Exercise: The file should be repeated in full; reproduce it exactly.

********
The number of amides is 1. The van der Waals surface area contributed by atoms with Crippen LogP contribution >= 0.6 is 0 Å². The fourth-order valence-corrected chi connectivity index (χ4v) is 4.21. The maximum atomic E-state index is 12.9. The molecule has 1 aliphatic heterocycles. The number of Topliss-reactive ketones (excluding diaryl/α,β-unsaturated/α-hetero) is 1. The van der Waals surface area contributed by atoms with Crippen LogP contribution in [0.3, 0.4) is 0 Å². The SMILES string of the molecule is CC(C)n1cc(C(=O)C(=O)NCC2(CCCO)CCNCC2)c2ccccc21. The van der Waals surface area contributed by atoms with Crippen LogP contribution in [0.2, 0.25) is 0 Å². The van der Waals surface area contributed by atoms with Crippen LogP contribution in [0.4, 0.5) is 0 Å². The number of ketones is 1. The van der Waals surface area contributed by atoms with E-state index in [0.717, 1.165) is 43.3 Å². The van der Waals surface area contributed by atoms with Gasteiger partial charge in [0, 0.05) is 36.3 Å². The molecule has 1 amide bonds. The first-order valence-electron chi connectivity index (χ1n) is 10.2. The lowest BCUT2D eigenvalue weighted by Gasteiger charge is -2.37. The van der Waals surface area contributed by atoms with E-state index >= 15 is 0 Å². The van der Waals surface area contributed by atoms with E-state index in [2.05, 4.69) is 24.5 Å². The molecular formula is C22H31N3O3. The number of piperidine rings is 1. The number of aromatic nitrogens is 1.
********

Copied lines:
The number of amides is 1. The van der Waals surface area contributed by atoms with Crippen LogP contribution >= 0.6 is 0 Å². The fourth-order valence-corrected chi connectivity index (χ4v) is 4.21. The maximum atomic E-state index is 12.9. The molecule has 1 aliphatic heterocycles. The number of Topliss-reactive ketones (excluding diaryl/α,β-unsaturated/α-hetero) is 1. The van der Waals surface area contributed by atoms with Crippen LogP contribution in [0.3, 0.4) is 0 Å². The SMILES string of the molecule is CC(C)n1cc(C(=O)C(=O)NCC2(CCCO)CCNCC2)c2ccccc21. The van der Waals surface area contributed by atoms with Crippen LogP contribution in [0.2, 0.25) is 0 Å². The van der Waals surface area contributed by atoms with Crippen LogP contribution in [0.4, 0.5) is 0 Å². The number of ketones is 1. The van der Waals surface area contributed by atoms with E-state index in [0.717, 1.165) is 43.3 Å². The van der Waals surface area contributed by atoms with Gasteiger partial charge in [0, 0.05) is 36.3 Å². The molecule has 1 amide bonds. The first-order valence-electron chi connectivity index (χ1n) is 10.2. The lowest BCUT2D eigenvalue weighted by Gasteiger charge is -2.37. The van der Waals surface area contributed by atoms with E-state index >= 15 is 0 Å². The van der Waals surface area contributed by atoms with E-state index in [2.05, 4.69) is 24.5 Å². The molecular formula is C22H31N3O3. The number of piperidine rings is 1. The number of aromatic nitrogens is 1.